Things to Do on the Liverpool Waterfront (Museums, Music, and More) - WanderWisdom - Travel
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Things to Do on the Liverpool Waterfront (Museums, Music, and More)

Liverpool born and bred, Alex Jackson is keen on many things – among them travel, wine, and new experiences.

A UNESCO World Heritage Site, the Liverpool Waterfront offers more than enough culture and charm to earn a place on any travel bucket list. From music to museums, here are some of the coolest things to do at Liverpool's riverside heritage site.

The Liverpool Waterfront captured from across the River Mersey at sunrise

The Liverpool Waterfront captured from across the River Mersey at sunrise

Find Your Groove at the British Music Experience

As the UK's Museum of Popular Music, the BME has plenty to keep visitors entertained. Expect flamboyant costumes, retro photos, throwback videos, and a few hologram performances too. Then there's the Gibson Studio – an interactive space where budding rock stars can try playing drums, keyboards, and more. You might prefer to belt out a tune in the vocal booth or kick off your heels for a stint in the virtual dance studio. Heck, why not do everything? Costing £14 for adults and £9 for children, a single day wristband allows you to come and go – so there's plenty of time to fit everything in. And if you feel like you might come back to see it all again, a few pounds more earns you an upgrade to an annual pass.

Discover the City's History at the Museum of Liverpool

When the Museum of Liverpool opened its doors in 2011, it became the first national museum in the world to devote itself to a regional city's history. And what a city it is. There's a ton of things to see inside, though the star turn might just be the replica Liver Bird in the People's Republic Gallery. Trust me when I say, it's huge. Elsewhere, the Social and Community History collection includes Blitz photos and one-off treasures like a 1950s rocking horse and a Billy Fury poster. And for families, themed trails and the Little Liverpool play area add to the fun. Admission to the museum is free, though that's not the only reason MOL should make it onto your Liverpool bucket list. The video below offers a closer look at what you'll find inside the waterfront's newest museum – and a great shot of the real Liver Birds too.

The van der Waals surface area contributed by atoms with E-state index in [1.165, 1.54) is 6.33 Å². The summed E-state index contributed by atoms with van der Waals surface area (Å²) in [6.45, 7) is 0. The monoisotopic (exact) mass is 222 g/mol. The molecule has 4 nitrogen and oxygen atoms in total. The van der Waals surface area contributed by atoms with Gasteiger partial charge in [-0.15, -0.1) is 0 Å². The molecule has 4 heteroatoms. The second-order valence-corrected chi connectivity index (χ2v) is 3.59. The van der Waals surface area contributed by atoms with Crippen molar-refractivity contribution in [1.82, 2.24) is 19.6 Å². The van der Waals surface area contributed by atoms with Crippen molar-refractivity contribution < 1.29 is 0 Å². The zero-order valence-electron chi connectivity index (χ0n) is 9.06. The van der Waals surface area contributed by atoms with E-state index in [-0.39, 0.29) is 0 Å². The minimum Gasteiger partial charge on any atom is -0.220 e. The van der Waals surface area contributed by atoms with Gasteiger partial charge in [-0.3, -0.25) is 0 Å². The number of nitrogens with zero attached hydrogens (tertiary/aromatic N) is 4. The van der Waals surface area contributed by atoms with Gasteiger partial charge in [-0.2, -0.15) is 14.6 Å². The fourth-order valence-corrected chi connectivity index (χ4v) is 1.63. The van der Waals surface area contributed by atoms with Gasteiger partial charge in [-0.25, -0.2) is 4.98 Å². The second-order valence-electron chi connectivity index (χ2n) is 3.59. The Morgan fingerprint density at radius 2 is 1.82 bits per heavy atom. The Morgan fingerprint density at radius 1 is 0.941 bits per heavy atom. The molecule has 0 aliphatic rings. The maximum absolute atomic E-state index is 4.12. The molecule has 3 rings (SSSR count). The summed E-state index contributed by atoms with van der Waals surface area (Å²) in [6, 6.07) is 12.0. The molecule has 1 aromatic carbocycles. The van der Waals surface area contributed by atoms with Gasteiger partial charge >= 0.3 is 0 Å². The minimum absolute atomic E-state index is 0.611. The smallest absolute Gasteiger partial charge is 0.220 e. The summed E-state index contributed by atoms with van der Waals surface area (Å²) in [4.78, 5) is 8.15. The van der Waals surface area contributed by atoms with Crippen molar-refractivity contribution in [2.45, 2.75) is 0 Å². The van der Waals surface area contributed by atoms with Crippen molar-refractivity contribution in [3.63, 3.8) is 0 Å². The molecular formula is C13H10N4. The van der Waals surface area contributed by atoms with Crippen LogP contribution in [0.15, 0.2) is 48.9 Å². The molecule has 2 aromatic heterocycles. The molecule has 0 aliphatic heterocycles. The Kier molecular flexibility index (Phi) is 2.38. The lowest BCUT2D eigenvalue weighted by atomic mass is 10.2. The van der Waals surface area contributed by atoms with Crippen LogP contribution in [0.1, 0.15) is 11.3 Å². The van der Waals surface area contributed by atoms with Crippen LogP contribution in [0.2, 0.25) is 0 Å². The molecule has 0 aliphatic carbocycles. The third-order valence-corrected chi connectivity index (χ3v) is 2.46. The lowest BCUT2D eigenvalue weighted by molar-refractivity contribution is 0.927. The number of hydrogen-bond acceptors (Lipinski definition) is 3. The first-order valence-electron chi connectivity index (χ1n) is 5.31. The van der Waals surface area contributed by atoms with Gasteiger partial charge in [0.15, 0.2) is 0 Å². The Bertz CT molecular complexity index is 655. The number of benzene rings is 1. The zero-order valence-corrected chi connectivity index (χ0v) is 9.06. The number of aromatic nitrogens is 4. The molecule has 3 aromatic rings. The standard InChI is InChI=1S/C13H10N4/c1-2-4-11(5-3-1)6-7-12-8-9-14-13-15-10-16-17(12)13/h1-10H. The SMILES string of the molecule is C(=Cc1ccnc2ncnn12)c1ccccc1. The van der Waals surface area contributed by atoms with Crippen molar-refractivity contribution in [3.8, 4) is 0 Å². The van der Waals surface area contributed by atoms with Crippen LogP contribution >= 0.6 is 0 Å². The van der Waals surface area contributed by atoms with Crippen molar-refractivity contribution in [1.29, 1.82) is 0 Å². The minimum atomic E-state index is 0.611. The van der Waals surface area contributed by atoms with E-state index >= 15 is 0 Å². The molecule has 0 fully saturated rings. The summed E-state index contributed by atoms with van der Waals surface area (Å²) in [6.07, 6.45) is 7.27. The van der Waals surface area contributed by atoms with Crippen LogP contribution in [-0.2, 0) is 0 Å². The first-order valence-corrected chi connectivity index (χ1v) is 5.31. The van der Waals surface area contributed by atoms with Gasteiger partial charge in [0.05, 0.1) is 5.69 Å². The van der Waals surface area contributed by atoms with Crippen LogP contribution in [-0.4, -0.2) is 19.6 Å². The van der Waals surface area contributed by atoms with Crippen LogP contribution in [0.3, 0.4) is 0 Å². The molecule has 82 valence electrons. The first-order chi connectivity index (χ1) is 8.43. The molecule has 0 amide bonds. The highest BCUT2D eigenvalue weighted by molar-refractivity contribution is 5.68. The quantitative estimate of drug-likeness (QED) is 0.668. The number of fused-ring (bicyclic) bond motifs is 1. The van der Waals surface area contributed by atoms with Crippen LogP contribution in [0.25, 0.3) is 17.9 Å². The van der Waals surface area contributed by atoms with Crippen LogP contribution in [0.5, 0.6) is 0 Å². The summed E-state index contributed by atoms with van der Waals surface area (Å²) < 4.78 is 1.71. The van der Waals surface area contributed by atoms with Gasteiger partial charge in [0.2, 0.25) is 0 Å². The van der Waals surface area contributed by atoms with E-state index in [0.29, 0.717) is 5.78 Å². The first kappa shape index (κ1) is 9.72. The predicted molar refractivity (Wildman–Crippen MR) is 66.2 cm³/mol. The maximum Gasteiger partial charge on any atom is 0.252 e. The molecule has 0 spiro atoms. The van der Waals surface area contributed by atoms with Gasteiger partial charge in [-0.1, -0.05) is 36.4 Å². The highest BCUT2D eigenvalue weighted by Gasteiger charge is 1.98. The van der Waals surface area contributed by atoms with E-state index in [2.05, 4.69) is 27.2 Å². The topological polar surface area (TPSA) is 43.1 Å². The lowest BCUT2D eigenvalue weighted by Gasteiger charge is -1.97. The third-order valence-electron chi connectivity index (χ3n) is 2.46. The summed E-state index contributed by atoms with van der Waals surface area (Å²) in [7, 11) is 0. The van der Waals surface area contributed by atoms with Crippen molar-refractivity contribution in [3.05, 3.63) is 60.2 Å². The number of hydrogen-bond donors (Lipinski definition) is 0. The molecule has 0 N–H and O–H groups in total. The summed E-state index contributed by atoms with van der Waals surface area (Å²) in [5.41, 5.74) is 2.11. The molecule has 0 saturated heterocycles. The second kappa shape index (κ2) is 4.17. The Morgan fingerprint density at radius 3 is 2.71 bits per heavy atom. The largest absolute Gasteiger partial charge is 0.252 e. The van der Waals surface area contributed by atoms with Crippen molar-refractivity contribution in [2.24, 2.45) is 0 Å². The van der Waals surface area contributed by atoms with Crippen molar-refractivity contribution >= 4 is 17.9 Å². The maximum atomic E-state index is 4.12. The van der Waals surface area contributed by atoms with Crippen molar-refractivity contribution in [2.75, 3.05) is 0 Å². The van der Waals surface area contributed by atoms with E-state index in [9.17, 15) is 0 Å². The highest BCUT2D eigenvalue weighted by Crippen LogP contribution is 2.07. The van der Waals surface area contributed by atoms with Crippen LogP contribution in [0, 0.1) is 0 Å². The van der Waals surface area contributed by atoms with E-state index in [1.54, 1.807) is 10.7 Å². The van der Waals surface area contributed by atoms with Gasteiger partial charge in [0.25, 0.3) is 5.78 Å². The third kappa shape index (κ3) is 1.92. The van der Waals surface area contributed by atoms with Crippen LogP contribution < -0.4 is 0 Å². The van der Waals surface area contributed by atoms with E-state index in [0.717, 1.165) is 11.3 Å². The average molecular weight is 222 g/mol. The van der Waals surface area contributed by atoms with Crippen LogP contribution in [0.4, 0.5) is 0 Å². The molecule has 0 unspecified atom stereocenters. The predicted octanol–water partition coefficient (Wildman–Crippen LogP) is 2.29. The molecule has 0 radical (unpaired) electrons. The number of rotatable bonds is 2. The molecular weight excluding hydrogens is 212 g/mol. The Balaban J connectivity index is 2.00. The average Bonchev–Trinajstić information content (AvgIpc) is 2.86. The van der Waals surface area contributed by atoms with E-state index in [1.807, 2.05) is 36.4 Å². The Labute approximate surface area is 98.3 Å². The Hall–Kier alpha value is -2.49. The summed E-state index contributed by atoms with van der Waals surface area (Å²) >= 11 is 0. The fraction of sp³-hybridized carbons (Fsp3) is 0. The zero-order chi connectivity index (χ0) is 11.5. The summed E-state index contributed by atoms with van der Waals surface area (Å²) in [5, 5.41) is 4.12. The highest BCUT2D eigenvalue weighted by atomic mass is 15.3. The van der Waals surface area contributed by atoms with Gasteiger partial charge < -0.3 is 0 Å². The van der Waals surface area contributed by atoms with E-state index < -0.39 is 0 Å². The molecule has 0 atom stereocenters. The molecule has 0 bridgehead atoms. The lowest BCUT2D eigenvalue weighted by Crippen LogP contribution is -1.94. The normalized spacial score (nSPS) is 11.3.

Explore "The Beatles Story"

It's pretty hard to miss the many references to the Beatles that dot Liverpool. These lads are, after all, the city's most famous sons. One of the best Beatles attractions in Liverpool is the Beatles Story at the Albert Dock. It's the world's largest permanent Beatles exhibition and packed with highlights. There's the piano on which John Lennon composed Imagine for starters. Not to mention delightful replicas of the Cavern and Abbey Road Studios. An audio guide will help you discover the best of the rest, including photos and memorabilia. Expect to pay £10 for children aged five to 15 and £17 for adults to explore the Beatles Story. Short on time? At the nearby Pier Head, a smaller site in the Mersey Ferries terminal building features a FAB4 cafe and merch store, along with a snazzy staircase. One of the city's Beatles statues stands outside.

This elegant Steinway piano is one of the star turns at the Beatles Story attraction. It was John’s favourite and the piano upon which he composed Imagine.

This elegant Steinway piano is one of the star turns at the Beatles Story attraction. It was John’s favourite and the piano upon which he composed Imagine.

This staircase leads to the FAB4 Cafe and Merch store in the Pier Head's Mersey Ferries Terminal.

This staircase leads to the FAB4 Cafe and Merch store in the Pier Head's Mersey Ferries Terminal.

This bronze Beatles statue stands outside the Beatles Story Pier Head.

This bronze Beatles statue stands outside the Beatles Story Pier Head.

I found this picture of Beatles impersonators at a parade in Liverpool on Wikimedia and I’m a little bit in love with it. The photographer took this picture on an old 35mm film camera in the 1990s so it’s got that gorgeous retro look about it.